Q: What can you tell us about Chester’s feelings for Luz? How does her pregnancy complicate their relationship?
A: The first time that we see them, you see the state of their relationship. You see the dire circumstances of their relationship, and it’s already strained. Given the time period that we’re in where interracial relationships are outlawed, it just adds to the conflict. But they do love each other. Also, the decisions that Chester makes regarding this pregnancy are very central and crucial to determining the arc of not only the growth of his character but the trajectory of the season.
Q: Chester is having visions. Would you say this is new for him?
A: I was thinking about that and I was wondering maybe it’s not the first time, but maybe the presence of this strange energy is making them more vivid. Maybe before he was just having dreams about certain things, but now he’s actually having these visions while he’s fully conscious.
Q: What’s going through his mind when he sees the blurred faces in his photos?
A: He has no idea what it is. But, again, the more that these odd events are happening, the more that he’s hearing from his family and his community about evil spirits and different folklore from Japan, he’s wondering if there’s any weight to those ideas.
Q: How will the war impact Chester’s life as he knows it?
A: Well, the war’s going to have a great impact on Chester and his family and community because, as we all know, the fate of the Japanese-Americans after Pearl Harbor — they get thrown into the internment camps. And this whole time he’s trying to shake this ominous figure that he thinks is following him, and he is going to do anything he can to try and protect his family and try to lure it away from those that he loves. And this is happening while all of his worlds are being turned upside down, so it’s a very tumultuous time period, but hopefully it makes for some high drama.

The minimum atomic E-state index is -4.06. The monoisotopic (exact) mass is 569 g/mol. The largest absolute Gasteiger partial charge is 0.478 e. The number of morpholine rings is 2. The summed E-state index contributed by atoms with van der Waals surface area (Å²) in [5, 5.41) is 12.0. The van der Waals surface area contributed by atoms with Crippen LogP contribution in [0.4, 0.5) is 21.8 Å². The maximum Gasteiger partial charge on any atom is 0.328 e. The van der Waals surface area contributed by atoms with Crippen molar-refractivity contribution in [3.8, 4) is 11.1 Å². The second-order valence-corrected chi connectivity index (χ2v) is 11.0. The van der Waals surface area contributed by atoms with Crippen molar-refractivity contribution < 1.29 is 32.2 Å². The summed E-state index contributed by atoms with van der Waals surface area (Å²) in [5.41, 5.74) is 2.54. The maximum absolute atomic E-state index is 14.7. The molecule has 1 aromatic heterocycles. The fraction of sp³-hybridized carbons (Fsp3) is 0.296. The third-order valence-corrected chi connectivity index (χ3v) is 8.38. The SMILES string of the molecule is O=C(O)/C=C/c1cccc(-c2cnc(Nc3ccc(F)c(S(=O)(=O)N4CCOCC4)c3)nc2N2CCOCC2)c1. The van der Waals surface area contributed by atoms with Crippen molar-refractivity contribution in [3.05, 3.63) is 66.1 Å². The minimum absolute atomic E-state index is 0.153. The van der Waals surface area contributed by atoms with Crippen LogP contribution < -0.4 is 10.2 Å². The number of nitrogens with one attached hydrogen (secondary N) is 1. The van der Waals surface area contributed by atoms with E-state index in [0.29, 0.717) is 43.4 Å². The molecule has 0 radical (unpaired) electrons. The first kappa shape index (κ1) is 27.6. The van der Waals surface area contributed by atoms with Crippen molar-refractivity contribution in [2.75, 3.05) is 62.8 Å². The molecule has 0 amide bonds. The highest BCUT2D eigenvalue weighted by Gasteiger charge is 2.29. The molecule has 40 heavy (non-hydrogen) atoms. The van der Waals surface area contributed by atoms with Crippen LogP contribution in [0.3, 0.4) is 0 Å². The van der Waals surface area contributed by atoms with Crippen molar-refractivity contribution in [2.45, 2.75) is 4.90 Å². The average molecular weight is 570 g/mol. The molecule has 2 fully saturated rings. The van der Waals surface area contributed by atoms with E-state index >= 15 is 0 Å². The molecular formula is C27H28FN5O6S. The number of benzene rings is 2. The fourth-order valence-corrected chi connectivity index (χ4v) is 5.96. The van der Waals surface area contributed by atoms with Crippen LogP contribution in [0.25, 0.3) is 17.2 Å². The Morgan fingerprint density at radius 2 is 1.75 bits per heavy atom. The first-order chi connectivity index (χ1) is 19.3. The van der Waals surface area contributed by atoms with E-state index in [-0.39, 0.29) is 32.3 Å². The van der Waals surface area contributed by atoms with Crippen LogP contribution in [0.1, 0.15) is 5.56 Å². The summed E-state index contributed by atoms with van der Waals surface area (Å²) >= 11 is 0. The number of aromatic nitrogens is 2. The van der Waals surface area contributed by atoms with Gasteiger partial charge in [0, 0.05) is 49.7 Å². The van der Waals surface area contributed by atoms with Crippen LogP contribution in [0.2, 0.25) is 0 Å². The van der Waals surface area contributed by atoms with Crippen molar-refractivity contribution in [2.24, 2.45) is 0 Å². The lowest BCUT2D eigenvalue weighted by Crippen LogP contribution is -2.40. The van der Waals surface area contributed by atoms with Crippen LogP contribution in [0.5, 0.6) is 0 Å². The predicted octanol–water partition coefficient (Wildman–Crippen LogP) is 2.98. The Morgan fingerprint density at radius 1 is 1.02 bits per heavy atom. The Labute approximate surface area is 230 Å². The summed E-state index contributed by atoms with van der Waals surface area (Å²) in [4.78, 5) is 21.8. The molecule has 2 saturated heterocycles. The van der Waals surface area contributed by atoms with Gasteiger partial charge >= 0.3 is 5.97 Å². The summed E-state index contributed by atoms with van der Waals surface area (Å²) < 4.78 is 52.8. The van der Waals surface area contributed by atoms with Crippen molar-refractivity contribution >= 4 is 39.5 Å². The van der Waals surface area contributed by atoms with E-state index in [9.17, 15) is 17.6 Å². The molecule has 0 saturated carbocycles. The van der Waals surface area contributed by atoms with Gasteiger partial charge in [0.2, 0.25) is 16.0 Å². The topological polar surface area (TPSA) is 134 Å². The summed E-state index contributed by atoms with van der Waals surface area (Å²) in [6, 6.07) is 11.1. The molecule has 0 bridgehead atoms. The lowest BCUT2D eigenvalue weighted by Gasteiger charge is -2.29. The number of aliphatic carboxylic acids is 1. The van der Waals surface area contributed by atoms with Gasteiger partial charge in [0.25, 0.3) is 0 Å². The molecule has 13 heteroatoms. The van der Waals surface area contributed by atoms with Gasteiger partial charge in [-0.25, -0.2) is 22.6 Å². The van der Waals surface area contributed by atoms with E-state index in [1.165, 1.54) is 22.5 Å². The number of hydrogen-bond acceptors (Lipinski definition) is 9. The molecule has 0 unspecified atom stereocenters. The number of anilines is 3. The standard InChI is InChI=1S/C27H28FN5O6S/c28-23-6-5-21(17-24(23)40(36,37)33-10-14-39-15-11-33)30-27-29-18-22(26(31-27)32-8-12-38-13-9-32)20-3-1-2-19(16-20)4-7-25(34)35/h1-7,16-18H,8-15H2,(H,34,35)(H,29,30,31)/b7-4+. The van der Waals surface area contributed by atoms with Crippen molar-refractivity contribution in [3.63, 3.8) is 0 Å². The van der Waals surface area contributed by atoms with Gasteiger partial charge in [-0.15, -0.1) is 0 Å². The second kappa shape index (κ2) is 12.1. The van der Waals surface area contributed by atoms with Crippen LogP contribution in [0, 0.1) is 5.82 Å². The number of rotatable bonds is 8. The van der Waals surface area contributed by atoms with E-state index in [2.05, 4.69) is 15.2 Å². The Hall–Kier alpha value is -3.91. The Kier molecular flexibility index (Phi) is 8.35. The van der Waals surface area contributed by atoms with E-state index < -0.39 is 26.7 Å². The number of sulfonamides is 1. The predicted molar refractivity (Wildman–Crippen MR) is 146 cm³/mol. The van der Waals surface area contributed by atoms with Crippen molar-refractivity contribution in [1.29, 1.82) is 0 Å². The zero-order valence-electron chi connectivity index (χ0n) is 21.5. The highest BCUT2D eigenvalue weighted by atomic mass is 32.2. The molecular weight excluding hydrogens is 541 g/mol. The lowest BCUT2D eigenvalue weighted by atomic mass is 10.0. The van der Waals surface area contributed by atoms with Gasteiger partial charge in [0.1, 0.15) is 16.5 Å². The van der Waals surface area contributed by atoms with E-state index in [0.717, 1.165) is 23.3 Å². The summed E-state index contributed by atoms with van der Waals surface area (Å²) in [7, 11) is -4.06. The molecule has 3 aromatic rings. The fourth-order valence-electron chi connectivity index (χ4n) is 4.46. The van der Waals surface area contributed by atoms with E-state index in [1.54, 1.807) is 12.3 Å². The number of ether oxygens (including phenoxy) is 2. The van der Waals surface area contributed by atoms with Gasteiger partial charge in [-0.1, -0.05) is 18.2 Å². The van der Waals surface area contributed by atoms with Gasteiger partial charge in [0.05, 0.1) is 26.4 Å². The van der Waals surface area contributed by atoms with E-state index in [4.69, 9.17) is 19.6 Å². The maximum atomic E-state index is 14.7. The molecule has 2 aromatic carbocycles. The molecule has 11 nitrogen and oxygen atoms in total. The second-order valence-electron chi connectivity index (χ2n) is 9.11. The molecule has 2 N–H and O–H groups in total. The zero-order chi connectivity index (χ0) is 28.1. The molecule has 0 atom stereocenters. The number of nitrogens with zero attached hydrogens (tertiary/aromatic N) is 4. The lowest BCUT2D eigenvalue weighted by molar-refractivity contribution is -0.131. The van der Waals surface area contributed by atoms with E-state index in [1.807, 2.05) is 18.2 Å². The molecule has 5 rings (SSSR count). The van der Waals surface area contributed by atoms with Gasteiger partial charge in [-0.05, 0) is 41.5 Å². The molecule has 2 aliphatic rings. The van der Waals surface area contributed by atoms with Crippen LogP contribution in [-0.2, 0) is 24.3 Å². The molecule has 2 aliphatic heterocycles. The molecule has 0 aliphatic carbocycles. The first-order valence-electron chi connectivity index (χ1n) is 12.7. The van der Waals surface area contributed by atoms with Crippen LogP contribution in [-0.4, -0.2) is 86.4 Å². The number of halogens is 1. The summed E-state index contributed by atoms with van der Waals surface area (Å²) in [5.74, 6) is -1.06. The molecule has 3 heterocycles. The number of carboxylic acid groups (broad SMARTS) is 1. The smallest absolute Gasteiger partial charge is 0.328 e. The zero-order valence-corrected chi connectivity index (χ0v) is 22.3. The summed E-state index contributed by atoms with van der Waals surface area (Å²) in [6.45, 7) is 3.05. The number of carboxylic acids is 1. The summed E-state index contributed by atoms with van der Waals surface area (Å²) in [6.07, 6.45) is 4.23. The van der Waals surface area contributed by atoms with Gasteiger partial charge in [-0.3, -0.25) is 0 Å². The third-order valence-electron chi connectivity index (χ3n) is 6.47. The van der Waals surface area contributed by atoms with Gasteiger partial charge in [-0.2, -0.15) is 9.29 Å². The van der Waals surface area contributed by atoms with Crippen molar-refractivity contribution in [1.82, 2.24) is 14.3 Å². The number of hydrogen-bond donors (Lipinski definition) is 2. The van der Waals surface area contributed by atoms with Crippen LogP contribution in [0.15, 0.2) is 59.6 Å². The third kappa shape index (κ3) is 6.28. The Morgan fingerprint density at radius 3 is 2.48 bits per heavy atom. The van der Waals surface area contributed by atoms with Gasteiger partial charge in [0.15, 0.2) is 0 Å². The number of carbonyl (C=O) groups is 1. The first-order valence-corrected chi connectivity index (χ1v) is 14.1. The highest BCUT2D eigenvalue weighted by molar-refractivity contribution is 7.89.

Q: What are you most excited for people to see this season?
A: I’m excited for people to see this Japanese horror genre being presented at such a high production value level on mainstream American television. This is kind of a niche genre of horror, but it’s also praised for having its own flavor of horror. In the past, these movies like The Ring and The Grudge get adapted, but here we’re holding onto the “J” part of the J-horror, which is really great. We’re collaborating with some of the best filmmakers that we have in the world, like Ridley Scott and Max Borenstein and Alex Woo, and everything — the cinematography, the production design and the costumes and hair — comes together to make such a vivid and visceral viewing experience.
Obviously we want to thrill and we want to scare the audiences and make for an enjoyable viewing experience, but hopefully we can also inspire people to have empathy for communities that they are not familiar with or have not been exposed to or have been underrepresented in the past.